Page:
What started as humble beginnings as an intern at Charleston radio station z93 Jamz, led to Charlamagne’s first break, when he began appearing as sidekick to the legendary Wendy Williams. Having learned the ins and outs of the industry from the best in the business, the man from Moncks Corner, was now ready to take a leap of faith.
Fast forward a few years and Charlamagne became co-host of the nationally syndicated show, The Breakfast Club. Touted as “The World’s Most Dangerous Morning Show,” it boasts an audience of nearly 8 million listeners a month and is regarded as a cultural mecca.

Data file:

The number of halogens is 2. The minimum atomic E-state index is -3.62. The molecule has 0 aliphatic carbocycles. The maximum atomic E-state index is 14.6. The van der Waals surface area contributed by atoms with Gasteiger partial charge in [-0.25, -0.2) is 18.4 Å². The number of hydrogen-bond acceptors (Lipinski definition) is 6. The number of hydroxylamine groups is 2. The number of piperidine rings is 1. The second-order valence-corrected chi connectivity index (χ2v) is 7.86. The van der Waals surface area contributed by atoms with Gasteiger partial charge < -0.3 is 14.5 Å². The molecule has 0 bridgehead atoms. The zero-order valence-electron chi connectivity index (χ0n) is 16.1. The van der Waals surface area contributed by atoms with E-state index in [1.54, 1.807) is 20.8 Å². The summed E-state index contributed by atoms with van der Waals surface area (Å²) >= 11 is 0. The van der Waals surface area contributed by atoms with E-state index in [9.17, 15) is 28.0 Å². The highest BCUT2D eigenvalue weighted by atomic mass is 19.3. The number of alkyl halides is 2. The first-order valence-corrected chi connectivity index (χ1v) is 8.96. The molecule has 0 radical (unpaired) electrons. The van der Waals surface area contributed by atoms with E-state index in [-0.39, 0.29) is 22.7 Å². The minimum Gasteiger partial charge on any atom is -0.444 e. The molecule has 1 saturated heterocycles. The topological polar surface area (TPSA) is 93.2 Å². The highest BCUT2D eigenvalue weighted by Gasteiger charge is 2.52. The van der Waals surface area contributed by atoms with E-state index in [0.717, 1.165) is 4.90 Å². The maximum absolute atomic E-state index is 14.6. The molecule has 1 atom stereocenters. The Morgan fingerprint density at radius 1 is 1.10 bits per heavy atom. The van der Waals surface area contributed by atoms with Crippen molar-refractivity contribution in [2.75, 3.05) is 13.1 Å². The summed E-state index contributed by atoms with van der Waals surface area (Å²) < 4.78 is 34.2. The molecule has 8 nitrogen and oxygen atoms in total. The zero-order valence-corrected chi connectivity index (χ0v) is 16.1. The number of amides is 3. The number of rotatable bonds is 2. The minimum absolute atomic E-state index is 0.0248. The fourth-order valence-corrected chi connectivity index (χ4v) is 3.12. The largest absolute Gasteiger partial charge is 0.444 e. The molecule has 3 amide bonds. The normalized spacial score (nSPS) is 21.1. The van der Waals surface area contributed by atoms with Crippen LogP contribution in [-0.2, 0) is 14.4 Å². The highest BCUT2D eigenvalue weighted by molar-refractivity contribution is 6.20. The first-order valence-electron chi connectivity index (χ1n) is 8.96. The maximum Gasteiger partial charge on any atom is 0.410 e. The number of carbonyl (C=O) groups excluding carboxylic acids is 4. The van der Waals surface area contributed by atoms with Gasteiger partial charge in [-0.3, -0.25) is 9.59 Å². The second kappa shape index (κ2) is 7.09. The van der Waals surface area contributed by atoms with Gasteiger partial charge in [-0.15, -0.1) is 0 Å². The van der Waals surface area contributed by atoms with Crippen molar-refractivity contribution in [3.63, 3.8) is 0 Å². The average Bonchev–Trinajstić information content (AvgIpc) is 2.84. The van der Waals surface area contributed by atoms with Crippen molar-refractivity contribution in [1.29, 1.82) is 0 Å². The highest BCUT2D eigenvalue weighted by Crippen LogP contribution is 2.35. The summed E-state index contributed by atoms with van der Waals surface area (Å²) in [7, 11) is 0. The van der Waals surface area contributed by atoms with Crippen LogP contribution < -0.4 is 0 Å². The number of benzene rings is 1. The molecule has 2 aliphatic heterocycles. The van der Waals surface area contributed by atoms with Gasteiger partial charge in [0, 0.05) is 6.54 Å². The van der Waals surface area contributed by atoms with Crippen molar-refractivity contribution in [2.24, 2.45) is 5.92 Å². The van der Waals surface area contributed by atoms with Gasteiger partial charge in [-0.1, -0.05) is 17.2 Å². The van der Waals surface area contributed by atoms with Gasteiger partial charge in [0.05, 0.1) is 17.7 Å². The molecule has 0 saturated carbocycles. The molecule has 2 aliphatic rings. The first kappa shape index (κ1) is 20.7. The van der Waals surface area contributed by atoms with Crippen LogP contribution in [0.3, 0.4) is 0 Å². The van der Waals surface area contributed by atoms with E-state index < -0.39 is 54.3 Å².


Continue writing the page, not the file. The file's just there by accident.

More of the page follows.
Now 44 and in a place of prosperity, Charlamagne is working overtime to give back to the community that once embraced him through his years of hard work and turmoil. Having struggled with anxiety and depression his entire life, he has a firm belief that one of the most important challenges faced by the Black community is the awareness of mental health issues and access to mental health care.
His book, Shook One: Anxiety Playing Tricks On Me, released in 2018, was a testament to his lifelong struggle with mental health and provides a blueprint for those setting out on their healing journey. Following the success of his book, Charlamagne has gone one step further to set up an organization that deals directly with mental health outreach for Black communities.